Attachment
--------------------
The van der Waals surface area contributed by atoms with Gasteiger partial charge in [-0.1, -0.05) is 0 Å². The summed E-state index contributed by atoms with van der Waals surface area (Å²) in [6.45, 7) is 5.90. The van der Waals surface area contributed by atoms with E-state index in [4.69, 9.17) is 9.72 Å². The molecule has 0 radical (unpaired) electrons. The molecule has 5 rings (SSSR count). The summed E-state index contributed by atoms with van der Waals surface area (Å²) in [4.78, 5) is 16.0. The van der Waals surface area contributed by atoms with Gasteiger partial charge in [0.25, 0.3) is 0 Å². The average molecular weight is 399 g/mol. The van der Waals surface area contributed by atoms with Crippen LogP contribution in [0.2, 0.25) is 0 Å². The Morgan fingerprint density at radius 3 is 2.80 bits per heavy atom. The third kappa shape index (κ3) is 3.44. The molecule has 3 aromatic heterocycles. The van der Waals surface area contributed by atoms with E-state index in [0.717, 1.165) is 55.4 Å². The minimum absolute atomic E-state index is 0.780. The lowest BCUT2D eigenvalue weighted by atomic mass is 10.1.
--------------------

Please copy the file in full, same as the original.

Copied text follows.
The van der Waals surface area contributed by atoms with Gasteiger partial charge in [-0.1, -0.05) is 0 Å². The summed E-state index contributed by atoms with van der Waals surface area (Å²) in [6.45, 7) is 5.90. The van der Waals surface area contributed by atoms with E-state index in [4.69, 9.17) is 9.72 Å². The molecule has 0 radical (unpaired) electrons. The molecule has 5 rings (SSSR count). The summed E-state index contributed by atoms with van der Waals surface area (Å²) in [4.78, 5) is 16.0. The van der Waals surface area contributed by atoms with Gasteiger partial charge in [0.25, 0.3) is 0 Å². The average molecular weight is 399 g/mol. The van der Waals surface area contributed by atoms with Crippen LogP contribution in [0.2, 0.25) is 0 Å². The Morgan fingerprint density at radius 3 is 2.80 bits per heavy atom. The third kappa shape index (κ3) is 3.44. The molecule has 3 aromatic heterocycles. The van der Waals surface area contributed by atoms with E-state index in [0.717, 1.165) is 55.4 Å². The minimum absolute atomic E-state index is 0.780. The lowest BCUT2D eigenvalue weighted by atomic mass is 10.1.